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Mueller JS, Cheek BD, Chen Q, Groeschel J, Brewer SK, & Grabowski TB. 2013. A simple device for measuring the minimum current velocity to maintain semi-buoyant fish eggs in suspension. The Prairie Naturalist 45:84-89.

Abstract

Pelagic broadcast spawning cyprinids are common to Great Plains rivers and streams. This reproductive guild produces non-adhesive semi-buoyant eggs that require sufficient current velocity to remain in suspension during development. Although studies have shown that there may be a minimum velocity needed to keep the eggs in suspension, this velocity has not been estimated directly nor has the influence on egg buoyancy caused by physicochemical factors been determined. We developed a simple, inexpensive flow chamber that allowed for evaluation of minimum current velocity needed to keep semi-buoyant eggs in suspension at any time frame during egg development. The device described here has the capability of testing the minimum current velocity needed to keep semi-buoyant eggs in suspension at a wide range of physicochemical conditions. We used gellan beads soaked in freshwater for 0, 24, and 48 hrs as egg surrogates and evaluated minimum current velocities necessary to keep them in suspension at different combinations of temperature (20.0±1.0°C, 25.0±1.0°C, and 28.0±1.0°C) and total dissolved solids (TDS; 1,000±300 mg L-1, 3,000±300 mg L-1, and 6,000±300 mg L-1). We found that our methodology generated consistent, repeatable results within treatment groups. Current velocities ranging from 0.001-0.026 needed to keep the gellan beads in suspension were negatively correlated to soak times and TDS and positively correlated with temperature. The flow chamber seems to be a viable approach for evaluating minimum current velocities needed to keep the eggs of pelagic broadcast spawning cyprinids in suspension during development.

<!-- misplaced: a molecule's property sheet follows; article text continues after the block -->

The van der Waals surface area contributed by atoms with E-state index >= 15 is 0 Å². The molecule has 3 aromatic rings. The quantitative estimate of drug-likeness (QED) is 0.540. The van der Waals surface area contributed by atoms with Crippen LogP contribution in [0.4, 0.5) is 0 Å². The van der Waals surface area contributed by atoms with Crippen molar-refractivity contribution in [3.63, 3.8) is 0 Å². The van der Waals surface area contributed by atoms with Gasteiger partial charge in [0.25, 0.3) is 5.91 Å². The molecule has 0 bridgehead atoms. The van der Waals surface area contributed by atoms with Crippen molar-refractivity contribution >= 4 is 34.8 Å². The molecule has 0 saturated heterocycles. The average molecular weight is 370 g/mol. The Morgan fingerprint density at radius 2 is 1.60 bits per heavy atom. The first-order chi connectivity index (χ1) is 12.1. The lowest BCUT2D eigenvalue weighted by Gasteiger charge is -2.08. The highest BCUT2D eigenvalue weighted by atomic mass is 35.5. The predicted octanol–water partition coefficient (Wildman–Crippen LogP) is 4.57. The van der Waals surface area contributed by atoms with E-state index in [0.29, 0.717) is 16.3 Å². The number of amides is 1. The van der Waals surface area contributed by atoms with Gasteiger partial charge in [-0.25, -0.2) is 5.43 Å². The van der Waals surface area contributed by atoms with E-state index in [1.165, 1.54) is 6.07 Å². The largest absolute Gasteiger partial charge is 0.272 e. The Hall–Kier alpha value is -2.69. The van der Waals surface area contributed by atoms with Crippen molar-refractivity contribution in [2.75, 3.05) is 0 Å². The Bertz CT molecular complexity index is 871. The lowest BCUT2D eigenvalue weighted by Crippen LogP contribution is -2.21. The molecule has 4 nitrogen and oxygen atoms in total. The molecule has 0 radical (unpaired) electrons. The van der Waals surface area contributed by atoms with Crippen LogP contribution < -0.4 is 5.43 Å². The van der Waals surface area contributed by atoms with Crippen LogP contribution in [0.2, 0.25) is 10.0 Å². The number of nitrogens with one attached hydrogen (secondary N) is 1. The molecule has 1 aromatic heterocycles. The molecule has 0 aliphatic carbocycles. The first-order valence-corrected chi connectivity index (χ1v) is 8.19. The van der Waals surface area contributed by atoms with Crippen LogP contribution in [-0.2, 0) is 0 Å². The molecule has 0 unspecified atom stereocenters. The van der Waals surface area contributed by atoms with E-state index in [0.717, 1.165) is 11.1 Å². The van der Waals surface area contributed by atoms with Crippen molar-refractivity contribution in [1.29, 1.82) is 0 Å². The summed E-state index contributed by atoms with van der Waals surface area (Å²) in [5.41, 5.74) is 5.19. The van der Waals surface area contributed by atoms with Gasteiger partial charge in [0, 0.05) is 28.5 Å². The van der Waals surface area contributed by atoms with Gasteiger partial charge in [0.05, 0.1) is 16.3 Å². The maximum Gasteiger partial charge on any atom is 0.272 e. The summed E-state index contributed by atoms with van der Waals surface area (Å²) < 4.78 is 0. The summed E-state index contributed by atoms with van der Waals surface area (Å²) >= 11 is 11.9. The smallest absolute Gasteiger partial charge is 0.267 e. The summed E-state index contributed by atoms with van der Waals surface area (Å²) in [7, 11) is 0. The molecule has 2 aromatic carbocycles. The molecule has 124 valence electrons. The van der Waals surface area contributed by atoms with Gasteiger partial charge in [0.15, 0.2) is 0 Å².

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Students graduated: 43

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Presentations: 156

 

Status

Published
December 2013

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Unit Authors

Texas Cooperative Fish and Wildlife Research Unit Cooperators

  1. Texas Parks and Wildlife
  2. Texas Tech University
  3. U.S. Fish and Wildlife Service
  4. U.S. Geological Survey
  5. Wildlife Management Institute